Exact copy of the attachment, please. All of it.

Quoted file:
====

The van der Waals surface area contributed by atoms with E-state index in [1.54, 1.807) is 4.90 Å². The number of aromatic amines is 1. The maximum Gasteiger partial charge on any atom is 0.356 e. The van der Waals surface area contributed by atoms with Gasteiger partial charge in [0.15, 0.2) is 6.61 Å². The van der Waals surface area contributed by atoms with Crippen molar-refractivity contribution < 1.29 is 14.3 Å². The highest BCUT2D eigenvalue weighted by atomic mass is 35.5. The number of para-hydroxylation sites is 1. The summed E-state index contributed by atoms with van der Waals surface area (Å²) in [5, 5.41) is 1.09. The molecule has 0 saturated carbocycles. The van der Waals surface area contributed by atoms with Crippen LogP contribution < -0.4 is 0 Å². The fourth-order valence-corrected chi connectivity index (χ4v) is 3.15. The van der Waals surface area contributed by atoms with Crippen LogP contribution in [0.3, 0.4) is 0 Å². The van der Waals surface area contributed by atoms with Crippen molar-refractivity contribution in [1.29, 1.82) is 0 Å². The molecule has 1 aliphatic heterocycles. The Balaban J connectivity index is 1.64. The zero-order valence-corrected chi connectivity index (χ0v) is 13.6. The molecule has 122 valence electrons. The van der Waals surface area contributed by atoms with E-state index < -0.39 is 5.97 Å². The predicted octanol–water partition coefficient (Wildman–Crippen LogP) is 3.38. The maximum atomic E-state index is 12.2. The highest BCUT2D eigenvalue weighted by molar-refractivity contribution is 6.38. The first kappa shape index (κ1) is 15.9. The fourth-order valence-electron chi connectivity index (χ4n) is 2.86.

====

The van der Waals surface area contributed by atoms with E-state index in [1.54, 1.807) is 4.90 Å². The number of aromatic amines is 1. The maximum Gasteiger partial charge on any atom is 0.356 e. The van der Waals surface area contributed by atoms with Gasteiger partial charge in [0.15, 0.2) is 6.61 Å². The van der Waals surface area contributed by atoms with Crippen molar-refractivity contribution < 1.29 is 14.3 Å². The highest BCUT2D eigenvalue weighted by atomic mass is 35.5. The number of para-hydroxylation sites is 1. The summed E-state index contributed by atoms with van der Waals surface area (Å²) in [5, 5.41) is 1.09. The molecule has 0 saturated carbocycles. The van der Waals surface area contributed by atoms with Crippen LogP contribution < -0.4 is 0 Å². The fourth-order valence-corrected chi connectivity index (χ4v) is 3.15. The van der Waals surface area contributed by atoms with Crippen LogP contribution in [0.3, 0.4) is 0 Å². The van der Waals surface area contributed by atoms with Crippen molar-refractivity contribution in [1.29, 1.82) is 0 Å². The molecule has 1 aliphatic heterocycles. The Balaban J connectivity index is 1.64. The zero-order valence-corrected chi connectivity index (χ0v) is 13.6. The molecule has 122 valence electrons. The van der Waals surface area contributed by atoms with E-state index < -0.39 is 5.97 Å². The predicted octanol–water partition coefficient (Wildman–Crippen LogP) is 3.38. The maximum atomic E-state index is 12.2. The highest BCUT2D eigenvalue weighted by molar-refractivity contribution is 6.38. The first kappa shape index (κ1) is 15.9. The fourth-order valence-electron chi connectivity index (χ4n) is 2.86.